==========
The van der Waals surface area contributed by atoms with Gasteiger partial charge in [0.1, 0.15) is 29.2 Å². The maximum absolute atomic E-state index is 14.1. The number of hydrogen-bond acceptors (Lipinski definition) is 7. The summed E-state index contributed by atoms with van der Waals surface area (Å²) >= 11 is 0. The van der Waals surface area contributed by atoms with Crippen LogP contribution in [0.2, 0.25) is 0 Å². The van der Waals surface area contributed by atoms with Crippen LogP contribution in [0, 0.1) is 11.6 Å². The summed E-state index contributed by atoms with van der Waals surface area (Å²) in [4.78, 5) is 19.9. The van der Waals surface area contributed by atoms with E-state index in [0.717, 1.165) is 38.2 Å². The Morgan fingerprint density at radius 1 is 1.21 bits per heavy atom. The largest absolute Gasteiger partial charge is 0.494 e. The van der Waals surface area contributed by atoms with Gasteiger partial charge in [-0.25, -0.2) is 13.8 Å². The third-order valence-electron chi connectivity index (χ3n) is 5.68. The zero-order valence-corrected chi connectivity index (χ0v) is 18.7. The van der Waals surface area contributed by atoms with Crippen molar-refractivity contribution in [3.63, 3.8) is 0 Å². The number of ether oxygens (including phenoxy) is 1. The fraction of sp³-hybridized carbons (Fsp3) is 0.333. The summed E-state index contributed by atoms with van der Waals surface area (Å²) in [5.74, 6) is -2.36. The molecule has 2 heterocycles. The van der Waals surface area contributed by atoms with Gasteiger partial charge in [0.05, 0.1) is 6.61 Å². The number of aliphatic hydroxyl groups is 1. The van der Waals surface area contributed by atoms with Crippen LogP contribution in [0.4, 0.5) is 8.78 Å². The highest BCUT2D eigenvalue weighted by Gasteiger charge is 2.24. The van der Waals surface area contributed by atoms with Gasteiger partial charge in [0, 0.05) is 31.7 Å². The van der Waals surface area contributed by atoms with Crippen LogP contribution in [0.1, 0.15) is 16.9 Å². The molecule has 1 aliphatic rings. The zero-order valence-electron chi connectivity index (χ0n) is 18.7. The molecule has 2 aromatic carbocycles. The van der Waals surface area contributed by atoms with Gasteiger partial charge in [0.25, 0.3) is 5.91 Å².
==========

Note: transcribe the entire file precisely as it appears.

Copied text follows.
The van der Waals surface area contributed by atoms with Gasteiger partial charge in [0.1, 0.15) is 29.2 Å². The maximum absolute atomic E-state index is 14.1. The number of hydrogen-bond acceptors (Lipinski definition) is 7. The summed E-state index contributed by atoms with van der Waals surface area (Å²) >= 11 is 0. The van der Waals surface area contributed by atoms with Crippen LogP contribution in [0.2, 0.25) is 0 Å². The van der Waals surface area contributed by atoms with Crippen LogP contribution in [0, 0.1) is 11.6 Å². The summed E-state index contributed by atoms with van der Waals surface area (Å²) in [4.78, 5) is 19.9. The van der Waals surface area contributed by atoms with E-state index in [0.717, 1.165) is 38.2 Å². The Morgan fingerprint density at radius 1 is 1.21 bits per heavy atom. The largest absolute Gasteiger partial charge is 0.494 e. The van der Waals surface area contributed by atoms with Gasteiger partial charge in [-0.25, -0.2) is 13.8 Å². The third-order valence-electron chi connectivity index (χ3n) is 5.68. The zero-order valence-corrected chi connectivity index (χ0v) is 18.7. The van der Waals surface area contributed by atoms with Crippen molar-refractivity contribution in [3.63, 3.8) is 0 Å². The number of ether oxygens (including phenoxy) is 1. The fraction of sp³-hybridized carbons (Fsp3) is 0.333. The summed E-state index contributed by atoms with van der Waals surface area (Å²) in [5.74, 6) is -2.36. The molecule has 2 heterocycles. The van der Waals surface area contributed by atoms with Gasteiger partial charge in [0.05, 0.1) is 6.61 Å². The number of aliphatic hydroxyl groups is 1. The van der Waals surface area contributed by atoms with Crippen LogP contribution in [0.4, 0.5) is 8.78 Å². The highest BCUT2D eigenvalue weighted by Gasteiger charge is 2.24. The van der Waals surface area contributed by atoms with Gasteiger partial charge in [0, 0.05) is 31.7 Å². The van der Waals surface area contributed by atoms with Crippen LogP contribution in [0.1, 0.15) is 16.9 Å². The molecule has 1 aliphatic rings. The zero-order valence-electron chi connectivity index (χ0n) is 18.7. The molecule has 2 aromatic carbocycles. The van der Waals surface area contributed by atoms with Gasteiger partial charge in [0.25, 0.3) is 5.91 Å².